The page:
(I've heard one late Hall of Famer who was signing memorbilia up until the final days of his life at the insistence of his kids. This wasn't for little Johnny down the street, either. He knew his final signatures would become a valuable part of his estate.) Funny story. One year in Cooperstown, people were lined up in the rain to get Pete Rose's autograph. Pete signs balls for $10, small pictures for $12, large pictures for $50, etc. If you don't have something for him to sign, he'll sell you a ball or a picture.

    He has made big money doing this. It may be his chief source of income.

    I watched this scene in Cooperstown for awhile (Pete is also talking to me and another sportswriter while signing AND chatting up the people he's signing for--he's amazing in the area of customer relations) and I call up a columnist from Cincinnati. I tell him he has to walk over and check out the scene around Pete.

    He comes over, surveys the area and says: ''My only surprise is that I assumed everyone in America who wanted Pete's autograph already had it.''

    I'll bet Pete--OK, bet is the wrong word--is somewhere this weekend charging money for his autograph.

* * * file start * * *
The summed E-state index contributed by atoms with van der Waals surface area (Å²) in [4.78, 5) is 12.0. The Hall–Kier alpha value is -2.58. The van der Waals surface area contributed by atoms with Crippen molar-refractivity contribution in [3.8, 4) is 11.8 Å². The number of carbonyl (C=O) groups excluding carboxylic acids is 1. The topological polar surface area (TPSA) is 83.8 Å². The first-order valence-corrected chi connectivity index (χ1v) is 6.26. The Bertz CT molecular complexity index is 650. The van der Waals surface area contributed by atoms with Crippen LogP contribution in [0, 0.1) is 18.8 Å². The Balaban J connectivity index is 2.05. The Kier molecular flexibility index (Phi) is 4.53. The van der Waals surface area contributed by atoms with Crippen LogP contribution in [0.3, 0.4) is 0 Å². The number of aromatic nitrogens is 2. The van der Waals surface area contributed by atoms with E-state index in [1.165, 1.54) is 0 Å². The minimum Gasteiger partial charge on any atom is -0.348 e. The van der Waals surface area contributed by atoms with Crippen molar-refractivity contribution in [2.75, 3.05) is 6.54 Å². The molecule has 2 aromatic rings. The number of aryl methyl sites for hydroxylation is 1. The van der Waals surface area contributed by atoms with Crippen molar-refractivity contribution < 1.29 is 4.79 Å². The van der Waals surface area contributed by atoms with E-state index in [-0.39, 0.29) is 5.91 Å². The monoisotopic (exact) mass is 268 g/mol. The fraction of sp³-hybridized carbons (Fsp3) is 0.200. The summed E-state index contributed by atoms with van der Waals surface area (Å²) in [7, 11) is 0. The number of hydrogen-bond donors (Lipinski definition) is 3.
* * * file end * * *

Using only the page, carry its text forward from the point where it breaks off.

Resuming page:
On the Tristar web site, there are upcoming events in which you can have a video made of yourself and, say, Pete Rose. A real personal moment.

    I get countless notes from people who complain about the Astros or Rockets not being available to sign autographs enough. I'm always told of players treating someone badly.

    In defense of them -- and this is weak -- they're asked constantly for their autographs. They, like you or me, get tired of it. They know (I think they do) that signing autographs is part of the job. They understand meals are going to be interrupted at times.

    The huge majority are happy to do this. They understand the perks of the job far outweigh the negatives. Some behave like jerks.

    I'm sure Young, now being flooded with financial opportunities, was told: ``Come here, sign for a few hours with Roy Oswalt, Brad Lidge, etc., and you'll make a bundle.'' He decided that sounded like a pretty good deal. I've personally never understood the whole memorbilia craze, but I also see how it's big business. On both sides.

    In case you're interested, Roger Clemens will be appearing Feb. 4. In Las Vegas. It won't be cheap.
     
  2. RocketMan Tex

    RocketMan Tex Contributing Member

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    Sign of the times :(
     
  3. gucci888

    gucci888 Contributing Member

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    I can't wait to get my Koby Clemens autograph!!